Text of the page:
Blood Wedding is the latest novel from Pierre Lemaitre.
Published by Quercus, it was released in July 2016. I would like to thank Quercus & NetGalley for the ARC that I received in exchange for an honest review.
‘Normally happy and well-adjusted, Sophie Duguet doesn’t understand what’s happening to her: she has begun losing things, from her recently delivered mail to the car she parked the night before. She is constantly forgetting things she’s said and done, too . . . only to be reminded of them by her acquaintances. She’s even detained by the police for shoplifting–a crime she has no memory whatsoever of having committed.
But this is just the beginning. As she slowly sinks deeper into dementia and depression, things go from troubling to alarming. Soon she finds herself connected to the deaths of several people around her: a neighbor boy she is babysitting is murdered while in her care; a stranger seeks shelter with her and winds up dead; and finally, her employer is killed in a way that suggests she was responsible. And she doesn’t remember a thing about any of it.
Desperate to escape the nightmare, a confused and horrified Sophie changes her name and relocates, hoping to outrun the demons that have begun to plague her. But this may not be enough to stop the evil that has poisoned her life and begun to claim the lives of everyone around her . . .’ (Courtesy of Amazon.com)
I was attracted to Blood Wedding for a variety of reasons. It a thriller, it’s noir, it’s set in France but also it’s a translation. For me this feels like I’m getting access to a book I would not normally get an opportunity to read or review. Blood Wedding is brilliantly translated from French by Frank Wynne. I find the perspectives in translated novels very different from other novels and I like that.
The novel centres around two main characters, Sophie Duguet and Frantz Berg. It is split into three sections
- Sophie & Frantz
The first section is told as a narrative about Sophie and the terrible ‘accidental’ tragedies that are happening in her life.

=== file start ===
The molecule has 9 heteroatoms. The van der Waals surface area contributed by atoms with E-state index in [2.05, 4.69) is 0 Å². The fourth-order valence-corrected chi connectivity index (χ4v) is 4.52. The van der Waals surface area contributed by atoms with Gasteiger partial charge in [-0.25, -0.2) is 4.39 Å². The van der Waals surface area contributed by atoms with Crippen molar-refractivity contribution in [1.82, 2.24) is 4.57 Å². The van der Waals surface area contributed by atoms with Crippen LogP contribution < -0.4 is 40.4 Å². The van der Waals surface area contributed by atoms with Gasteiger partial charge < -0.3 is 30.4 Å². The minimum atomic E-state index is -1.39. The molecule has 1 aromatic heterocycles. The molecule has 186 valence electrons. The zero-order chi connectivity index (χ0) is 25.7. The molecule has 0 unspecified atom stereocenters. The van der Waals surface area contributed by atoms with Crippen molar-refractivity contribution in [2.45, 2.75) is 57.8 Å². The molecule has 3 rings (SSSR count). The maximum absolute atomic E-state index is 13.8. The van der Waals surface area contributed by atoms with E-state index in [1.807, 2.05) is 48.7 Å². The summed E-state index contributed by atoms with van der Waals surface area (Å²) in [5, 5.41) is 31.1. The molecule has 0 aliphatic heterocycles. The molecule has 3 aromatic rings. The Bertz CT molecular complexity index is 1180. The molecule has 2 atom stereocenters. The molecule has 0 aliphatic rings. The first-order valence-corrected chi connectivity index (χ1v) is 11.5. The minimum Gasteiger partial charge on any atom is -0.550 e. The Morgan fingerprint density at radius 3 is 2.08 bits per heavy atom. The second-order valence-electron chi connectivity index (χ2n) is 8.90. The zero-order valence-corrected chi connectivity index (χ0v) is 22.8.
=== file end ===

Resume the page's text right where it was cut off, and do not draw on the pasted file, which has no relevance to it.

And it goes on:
The second section is laid out in a diary style, where we get to see the inner workings of Frantz’s mind
The final section is a narrative again, where Sophie and Frantz are brought together.
It’s a very interesting layout, keeping you very much present with the book.
Sophie is young, happily married to Vincent & gainfully employed in PR in an auction house. She has everything going for her. Both she and Vincent are comfortably well off and all seems just perfect until the ‘little’ things start to happen. Initially it’s just small stuff – misplaced items and such, but as time goes by, Sophie notices that all is not well. She becomes paranoid about her behaviour but doesn’t confide in Vincent the extent of the issue. She confides in her friend, Valerie. who begins to become very wary of Sophie’s odd behaviour. Sophie and Vincent move to the countryside but the paranoia and horror continues to follow them until eventually tragedy strikes.
Sophie, overtime, with no-one to confide in, becomes a shadow of her former self. She runs & hides but the horrors and terrible misfortunes continue to follow her.
What is to become of her? Where will she hide?
Frantz Berg, a despicable individual, takes us through the second section of the book in the form of a diary. We discover the lengths he goes to in order to achieve his objectives. He is probably one of the most well placed characters I have ever come across in a psychological thriller. His ability to carry out such twisted and horrific deeds in such a methodical fashion is frightening. He is carrying a pathetic image of a memory of his mother in his mind which becomes the driving force behind his every breath.
The third section of the book brings the whole story to a close. A dramatic twist, of course, which brings a final conclusion to the story of Sophie & Frantz.
Blood Wedding is a book I thoroughly enjoyed. It is a well crafted psychological thriller, with a touch of noir. I could quite easily imagine it on the big screen in black & white with subtitles. I look forward to reading more from Pierre Lemaitre, now that I have discovered him. Thanks again to Quercus & NetGalley for broadening my reading horizons.
Til Next Time
About The Author
Pierre Lemaitre (born 19 April 1951 in Paris) is a Prix Goncourt-winning French author and a screenwriter, internationally renowned for the crime novels featuring the fictional character Commandant
His first novel to be translated into English, Alex, is a translation of the French book of the same title, it won the CWA International Dagger for best crime novel of 2013.
In November 2013, he was awarded the Prix Goncourt, France’s top literary prize, for Au revoir là-haut, an epic about World War I.The translation of another of his French novels, Camille won the CWA International Dagger in 2015. (Courtesy of Wikipedia)